Mira, the vast alien world of Nintendo’s and Monolith Soft’s Xenoblade Chronicles X, doesn’t care about your well-being. Humans are interlopers here, a mere inconvenience to a planet deep in its Jurassic era. Insects are human-sized, most of the smaller reptile-like creatures are the size of elephants, and the rest are amazing alien riffs on Earth’s gigantic prehistoric fossil records.
Mira is, without a doubt, one of the most invigorating and addicting open-worlds in all of gaming and Xenoblade wisely uses this scope to its advantage. Right from the start, you’ll technically have a full run of the planet. The game gives you more than enough rope to explore where and how you want, and there’s always something new to see.
Xenoblade Chronicles X is simply unlike anything else out there. It’s a game where the world itself is the main character and you’re there to experience it. Xenoblade is maxing the Wii U out with its massive scope and visual splendor, and it’s a hell of an exclusive, worth getting the system for even if you’re not tempted by Nintendo’s usual offerings—colorful, bouncy romps featuring Mario, Yoshi, Donkey Kong and all the rest. Those typical Nintendo games offer fun jaunts through linear worlds; Xenoblade offers freedom.
With that freedom comes frequent and certain death. Xenoblade Chronicles X revels in it. You can go over to that dark and scary part of the continent, with amazing swamps, glowing flora (and fauna) and huge cave systems, but should you? Every creature you’ll encounter on Mira conveniently has a number floating above it telling you how powerful it is. This means that if you’re just starting out and you start a fight with an innocuous looking beetle, but neglect to heed the “Level 35” above its head, you’re dead.
There’s a lot of that sort of thing here. Most of the creatures tend to ignore you unless given a reason not to. Others will attack you on sight—and chase you when you run. A strategy of escape is imperative, since you’ll spend so much of the game being less powerful than most of the beasts around you. Even the missions you’re assigned don’t much care about your survival. A simple fetch quest—a common time-waster in big video games like this one—might be a walk in the park until you reach a land bridge guarded by some impossibly nasty predators.
Do you a) try to run past and hope for the best b) find a different route or c) just keep battling lesser monsters until your character is powerful enough to take those big, bad things out? Xenoblade is full of these choices, and it creates a unique experience. There’s a plot about an alien race trying to kill all the humans and various little twists and turns, but really, Xenoblade’s greatest challenge to the player is simply learning to co-exist with nature.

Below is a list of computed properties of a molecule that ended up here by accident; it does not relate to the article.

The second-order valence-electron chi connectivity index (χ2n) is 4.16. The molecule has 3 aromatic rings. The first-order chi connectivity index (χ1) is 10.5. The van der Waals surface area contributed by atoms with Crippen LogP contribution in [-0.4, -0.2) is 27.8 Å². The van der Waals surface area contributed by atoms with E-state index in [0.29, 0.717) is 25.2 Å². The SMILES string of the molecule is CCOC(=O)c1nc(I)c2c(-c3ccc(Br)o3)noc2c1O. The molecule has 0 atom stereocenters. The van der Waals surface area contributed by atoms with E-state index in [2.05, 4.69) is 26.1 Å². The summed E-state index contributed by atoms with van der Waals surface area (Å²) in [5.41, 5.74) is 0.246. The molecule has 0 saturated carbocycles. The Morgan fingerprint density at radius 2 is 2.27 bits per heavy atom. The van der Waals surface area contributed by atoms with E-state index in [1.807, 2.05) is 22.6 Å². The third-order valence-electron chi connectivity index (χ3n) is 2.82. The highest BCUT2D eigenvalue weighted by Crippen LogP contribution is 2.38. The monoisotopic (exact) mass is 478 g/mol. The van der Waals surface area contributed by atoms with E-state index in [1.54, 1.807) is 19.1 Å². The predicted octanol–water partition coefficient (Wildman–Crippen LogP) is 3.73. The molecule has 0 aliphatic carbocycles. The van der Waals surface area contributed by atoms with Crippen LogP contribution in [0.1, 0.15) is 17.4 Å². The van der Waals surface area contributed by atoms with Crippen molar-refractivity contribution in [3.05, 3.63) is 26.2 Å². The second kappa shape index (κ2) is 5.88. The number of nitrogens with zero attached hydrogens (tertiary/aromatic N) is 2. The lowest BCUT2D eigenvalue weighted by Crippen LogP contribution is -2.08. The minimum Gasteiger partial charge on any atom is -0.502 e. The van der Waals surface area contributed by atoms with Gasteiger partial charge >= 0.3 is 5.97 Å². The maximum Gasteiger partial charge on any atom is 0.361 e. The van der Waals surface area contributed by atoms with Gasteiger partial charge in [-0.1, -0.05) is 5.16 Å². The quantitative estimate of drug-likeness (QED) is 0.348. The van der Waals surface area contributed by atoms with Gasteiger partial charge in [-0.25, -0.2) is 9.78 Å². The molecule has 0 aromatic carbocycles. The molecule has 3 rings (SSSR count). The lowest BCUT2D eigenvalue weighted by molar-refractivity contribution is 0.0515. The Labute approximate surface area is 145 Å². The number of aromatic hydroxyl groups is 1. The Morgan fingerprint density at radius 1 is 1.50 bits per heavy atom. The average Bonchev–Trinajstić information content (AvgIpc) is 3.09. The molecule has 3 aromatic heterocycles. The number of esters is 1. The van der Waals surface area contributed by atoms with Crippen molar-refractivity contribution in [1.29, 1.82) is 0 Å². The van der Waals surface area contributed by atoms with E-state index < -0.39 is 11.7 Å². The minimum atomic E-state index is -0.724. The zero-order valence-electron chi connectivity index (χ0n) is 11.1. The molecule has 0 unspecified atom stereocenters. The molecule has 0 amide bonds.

All the missions you’ll undertake to earn more skills, money and weapons are just gravy on top of one of the most beautiful and bizarre virtual landscapes ever created. Even tens of hours in, wonders still await discovery. Every time you think you’ve seen the most bizarre creature yet, the game somehow spits out another even more incredible looking animal. The varied parts of the world let you run through beautiful serene ocean shores, pastoral fields, surreal forests, and creepy wastes, each with its own eco-system.
Just when you might think you’ve explored as much as you can on foot, you get a Skell—a massive robotic powersuit that lets you reach new heights and areas previously unattainable. The Skells make Xenoblade feel new again and completely change the play dynamics you’ve spent the last 20 hours perfecting. Just remember where you parked it.
Keeping track of everything in Xenoblade is a monumental task, not helped by the absurdly obscure background mechanics for the combat and character building. Countless hours in, I have still have no idea what some of the minutia-laden rules are or why I should even care. Most of these obscurities can be safely ignored, although the lack of transparency in how certain aspects of the combat system work (such as healing) is troublesome.
Granted, there’s an on-screen manual included for those who really want to figure things out. But I’m much too busy exploring to care.
Jason D'Aprile has been covering games and entertainment for the last three decades across a variety of platforms, many of which are now extinct. In addition to covering gaming (both obscure and otherwise), he also writes a bit of the odd fiction and tries hard to avoid social media.
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